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First 'Foreign Agent' NGO Registers Under New Law

The Justice Ministry has registered the first nongovernmental group under a polarizing law requiring organizations that receive foreign funding and conduct "political activity" to register as "foreign agents."

The organization, called Assisting the Development of Competition in CIS Countries, became the only group to be put on the "foreign agents" list since the law was signed by President Vladimir Putin last  July.

Its addition to the list came at the end of a difficult week for some of the country's NGOs. On Tuesday, independent elections watchdog Golos was ordered by the Justice Ministry to cease all its activities for six months, while the group For Human Rights was ordered to vacate its central Moscow office in the wake of a violent nighttime raid carried out last weekend.

The NGO that joined the "foreign agent" list Friday works in the sphere of promoting competition and assisting state agencies with the implementation of anti-trust legislation. It cooperates with foreign agencies and organizations working in the same field, including the European Commission and the Federal Anti-Monopoly Service as well as agencies specializing in competition law in the U.S., Europe and other countries.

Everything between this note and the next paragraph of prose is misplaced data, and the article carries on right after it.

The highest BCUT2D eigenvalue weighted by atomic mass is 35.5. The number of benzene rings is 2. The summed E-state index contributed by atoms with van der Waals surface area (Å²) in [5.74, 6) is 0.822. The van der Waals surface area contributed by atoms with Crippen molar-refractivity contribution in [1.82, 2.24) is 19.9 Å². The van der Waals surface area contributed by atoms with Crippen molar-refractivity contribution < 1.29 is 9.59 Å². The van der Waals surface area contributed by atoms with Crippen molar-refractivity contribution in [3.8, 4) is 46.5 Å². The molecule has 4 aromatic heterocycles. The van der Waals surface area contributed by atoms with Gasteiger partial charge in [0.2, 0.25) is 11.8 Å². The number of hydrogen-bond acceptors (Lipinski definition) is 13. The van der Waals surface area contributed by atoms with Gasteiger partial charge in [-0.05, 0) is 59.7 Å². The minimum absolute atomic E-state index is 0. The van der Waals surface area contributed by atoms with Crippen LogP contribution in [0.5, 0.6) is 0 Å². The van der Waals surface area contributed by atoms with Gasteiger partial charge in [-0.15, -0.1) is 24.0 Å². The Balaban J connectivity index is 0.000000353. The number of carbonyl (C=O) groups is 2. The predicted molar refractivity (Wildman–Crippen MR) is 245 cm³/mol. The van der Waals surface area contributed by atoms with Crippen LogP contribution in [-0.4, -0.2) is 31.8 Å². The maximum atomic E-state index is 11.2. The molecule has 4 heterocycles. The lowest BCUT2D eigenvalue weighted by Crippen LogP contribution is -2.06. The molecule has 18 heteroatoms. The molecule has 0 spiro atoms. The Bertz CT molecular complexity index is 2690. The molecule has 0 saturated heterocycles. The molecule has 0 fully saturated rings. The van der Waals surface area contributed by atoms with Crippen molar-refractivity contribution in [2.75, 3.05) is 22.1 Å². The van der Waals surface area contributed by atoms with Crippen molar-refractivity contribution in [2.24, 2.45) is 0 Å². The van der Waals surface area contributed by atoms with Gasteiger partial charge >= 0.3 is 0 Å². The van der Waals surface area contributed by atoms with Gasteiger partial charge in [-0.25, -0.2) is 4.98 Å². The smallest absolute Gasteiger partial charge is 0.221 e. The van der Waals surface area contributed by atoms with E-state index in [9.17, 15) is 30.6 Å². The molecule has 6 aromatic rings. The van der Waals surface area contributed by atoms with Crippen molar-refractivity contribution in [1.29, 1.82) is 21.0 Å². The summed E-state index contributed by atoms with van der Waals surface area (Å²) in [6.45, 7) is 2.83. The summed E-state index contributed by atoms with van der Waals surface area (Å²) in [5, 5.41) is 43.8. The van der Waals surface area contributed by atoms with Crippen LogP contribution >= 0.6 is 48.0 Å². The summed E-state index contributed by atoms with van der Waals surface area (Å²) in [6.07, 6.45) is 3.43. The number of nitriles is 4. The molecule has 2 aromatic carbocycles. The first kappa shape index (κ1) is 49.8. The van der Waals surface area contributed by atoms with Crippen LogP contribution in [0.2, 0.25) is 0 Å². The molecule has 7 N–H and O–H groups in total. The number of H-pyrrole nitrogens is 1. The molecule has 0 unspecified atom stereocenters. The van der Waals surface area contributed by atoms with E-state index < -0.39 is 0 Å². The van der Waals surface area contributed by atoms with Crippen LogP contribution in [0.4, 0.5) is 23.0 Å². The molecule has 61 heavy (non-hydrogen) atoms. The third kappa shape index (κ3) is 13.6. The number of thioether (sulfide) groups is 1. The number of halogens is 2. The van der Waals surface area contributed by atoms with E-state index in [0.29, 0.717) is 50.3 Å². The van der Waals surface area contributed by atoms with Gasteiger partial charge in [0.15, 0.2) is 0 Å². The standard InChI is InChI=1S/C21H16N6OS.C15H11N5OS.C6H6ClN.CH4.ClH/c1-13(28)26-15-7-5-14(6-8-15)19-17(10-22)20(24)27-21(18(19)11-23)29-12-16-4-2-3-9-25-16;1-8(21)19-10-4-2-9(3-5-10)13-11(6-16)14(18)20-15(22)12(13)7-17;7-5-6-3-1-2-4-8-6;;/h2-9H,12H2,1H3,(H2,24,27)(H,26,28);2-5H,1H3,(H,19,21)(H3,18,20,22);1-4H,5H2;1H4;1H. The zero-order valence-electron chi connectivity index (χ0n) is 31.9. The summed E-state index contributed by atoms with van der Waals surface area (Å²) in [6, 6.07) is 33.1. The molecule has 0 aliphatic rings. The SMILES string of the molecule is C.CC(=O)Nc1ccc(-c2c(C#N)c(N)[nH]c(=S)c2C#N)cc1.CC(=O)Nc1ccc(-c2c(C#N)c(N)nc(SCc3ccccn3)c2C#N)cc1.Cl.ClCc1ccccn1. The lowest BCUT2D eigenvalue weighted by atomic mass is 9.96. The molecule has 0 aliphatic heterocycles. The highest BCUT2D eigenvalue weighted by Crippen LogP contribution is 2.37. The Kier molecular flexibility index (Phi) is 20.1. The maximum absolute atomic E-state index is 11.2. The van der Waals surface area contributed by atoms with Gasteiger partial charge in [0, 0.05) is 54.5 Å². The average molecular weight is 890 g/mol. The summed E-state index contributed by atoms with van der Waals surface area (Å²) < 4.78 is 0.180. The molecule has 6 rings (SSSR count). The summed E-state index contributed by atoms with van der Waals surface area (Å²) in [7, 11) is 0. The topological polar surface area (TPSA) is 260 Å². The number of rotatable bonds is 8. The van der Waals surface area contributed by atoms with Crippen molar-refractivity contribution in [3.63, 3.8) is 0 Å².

It is made up of six partners, each representing one of the jurisdictions in which it carries out its activities, namely Russia, Belarus, Kazakhstan, Ukraine, Armenia and Moldova. The group was initially registered by the Justice Ministry on Dec. 23, 2009, according to its website.

Vasily Rudomino chairs the Moscow-based organization, whose partners consist of professional legal experts and economists specializing in anti-trust legislation. No one at the organization was immediately available for comment on being added to the "foreign agents" list.

Numerous NGOs have protested against the "foreign agents" law since its passage last year, saying that the term "political activity" is vaguely defined and that the label "foreign agent" unfairly connotes that an organization spies for foreign governments.

Putin defended the law last week during a visit to Finland as a measure designed to protect Russia's domestic policy from foreign influence. He also noted that under the law, organizations are not barred from conducting "political activity" while receiving foreign funding, but simply must adopt the label "foreign agent" if they combine the two.

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